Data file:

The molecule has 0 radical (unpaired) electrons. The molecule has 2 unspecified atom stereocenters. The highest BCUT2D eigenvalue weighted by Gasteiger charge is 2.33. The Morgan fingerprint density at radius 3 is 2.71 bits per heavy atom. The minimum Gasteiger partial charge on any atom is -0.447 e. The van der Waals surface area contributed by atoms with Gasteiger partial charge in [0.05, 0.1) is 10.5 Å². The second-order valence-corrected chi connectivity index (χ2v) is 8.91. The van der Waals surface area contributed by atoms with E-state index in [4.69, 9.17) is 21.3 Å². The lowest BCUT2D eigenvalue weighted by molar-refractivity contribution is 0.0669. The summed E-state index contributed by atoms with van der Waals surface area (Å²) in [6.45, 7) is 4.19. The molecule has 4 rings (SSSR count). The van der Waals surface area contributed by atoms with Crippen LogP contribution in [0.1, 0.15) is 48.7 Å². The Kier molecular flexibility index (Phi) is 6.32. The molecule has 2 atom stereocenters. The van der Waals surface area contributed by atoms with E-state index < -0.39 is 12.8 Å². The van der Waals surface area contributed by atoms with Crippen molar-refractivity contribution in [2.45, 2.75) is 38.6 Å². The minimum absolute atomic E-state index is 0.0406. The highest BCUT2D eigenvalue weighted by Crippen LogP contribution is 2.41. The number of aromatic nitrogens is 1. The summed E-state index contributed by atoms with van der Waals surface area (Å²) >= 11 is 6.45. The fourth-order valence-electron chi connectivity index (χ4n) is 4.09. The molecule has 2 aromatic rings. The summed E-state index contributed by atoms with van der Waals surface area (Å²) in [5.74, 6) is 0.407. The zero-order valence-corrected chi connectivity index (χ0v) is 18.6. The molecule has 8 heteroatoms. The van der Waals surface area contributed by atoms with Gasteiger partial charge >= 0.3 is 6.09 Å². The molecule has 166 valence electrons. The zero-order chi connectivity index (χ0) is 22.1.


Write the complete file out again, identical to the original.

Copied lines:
The molecule has 0 radical (unpaired) electrons. The molecule has 2 unspecified atom stereocenters. The highest BCUT2D eigenvalue weighted by Gasteiger charge is 2.33. The Morgan fingerprint density at radius 3 is 2.71 bits per heavy atom. The minimum Gasteiger partial charge on any atom is -0.447 e. The van der Waals surface area contributed by atoms with Gasteiger partial charge in [0.05, 0.1) is 10.5 Å². The second-order valence-corrected chi connectivity index (χ2v) is 8.91. The van der Waals surface area contributed by atoms with E-state index in [4.69, 9.17) is 21.3 Å². The lowest BCUT2D eigenvalue weighted by molar-refractivity contribution is 0.0669. The summed E-state index contributed by atoms with van der Waals surface area (Å²) in [6.45, 7) is 4.19. The molecule has 4 rings (SSSR count). The van der Waals surface area contributed by atoms with Crippen LogP contribution in [0.1, 0.15) is 48.7 Å². The Kier molecular flexibility index (Phi) is 6.32. The molecule has 2 atom stereocenters. The van der Waals surface area contributed by atoms with E-state index < -0.39 is 12.8 Å². The van der Waals surface area contributed by atoms with Crippen molar-refractivity contribution in [2.45, 2.75) is 38.6 Å². The minimum absolute atomic E-state index is 0.0406. The highest BCUT2D eigenvalue weighted by Crippen LogP contribution is 2.41. The number of aromatic nitrogens is 1. The summed E-state index contributed by atoms with van der Waals surface area (Å²) >= 11 is 6.45. The fourth-order valence-electron chi connectivity index (χ4n) is 4.09. The molecule has 2 aromatic rings. The summed E-state index contributed by atoms with van der Waals surface area (Å²) in [5.74, 6) is 0.407. The zero-order valence-corrected chi connectivity index (χ0v) is 18.6. The molecule has 8 heteroatoms. The van der Waals surface area contributed by atoms with Gasteiger partial charge >= 0.3 is 6.09 Å². The molecule has 166 valence electrons. The zero-order chi connectivity index (χ0) is 22.1.